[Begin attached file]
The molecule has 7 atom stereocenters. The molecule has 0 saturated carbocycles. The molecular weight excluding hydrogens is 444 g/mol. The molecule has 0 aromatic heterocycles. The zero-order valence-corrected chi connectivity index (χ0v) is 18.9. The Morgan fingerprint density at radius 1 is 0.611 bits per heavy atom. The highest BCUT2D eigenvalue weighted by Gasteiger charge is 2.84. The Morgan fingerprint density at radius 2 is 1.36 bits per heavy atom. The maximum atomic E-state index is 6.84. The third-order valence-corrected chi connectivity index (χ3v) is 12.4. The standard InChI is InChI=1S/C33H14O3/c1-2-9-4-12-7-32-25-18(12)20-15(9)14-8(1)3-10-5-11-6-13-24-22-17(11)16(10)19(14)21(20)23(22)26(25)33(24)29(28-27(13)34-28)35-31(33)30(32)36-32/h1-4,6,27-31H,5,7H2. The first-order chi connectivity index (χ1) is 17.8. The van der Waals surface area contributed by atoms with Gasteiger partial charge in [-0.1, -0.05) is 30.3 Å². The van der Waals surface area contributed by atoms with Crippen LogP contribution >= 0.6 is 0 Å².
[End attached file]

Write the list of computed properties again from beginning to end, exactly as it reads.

The molecule has 7 atom stereocenters. The molecule has 0 saturated carbocycles. The molecular weight excluding hydrogens is 444 g/mol. The molecule has 0 aromatic heterocycles. The zero-order valence-corrected chi connectivity index (χ0v) is 18.9. The Morgan fingerprint density at radius 1 is 0.611 bits per heavy atom. The highest BCUT2D eigenvalue weighted by Gasteiger charge is 2.84. The Morgan fingerprint density at radius 2 is 1.36 bits per heavy atom. The maximum atomic E-state index is 6.84. The third-order valence-corrected chi connectivity index (χ3v) is 12.4. The standard InChI is InChI=1S/C33H14O3/c1-2-9-4-12-7-32-25-18(12)20-15(9)14-8(1)3-10-5-11-6-13-24-22-17(11)16(10)19(14)21(20)23(22)26(25)33(24)29(28-27(13)34-28)35-31(33)30(32)36-32/h1-4,6,27-31H,5,7H2. The first-order chi connectivity index (χ1) is 17.8. The van der Waals surface area contributed by atoms with Gasteiger partial charge in [-0.1, -0.05) is 30.3 Å². The van der Waals surface area contributed by atoms with Crippen LogP contribution >= 0.6 is 0 Å².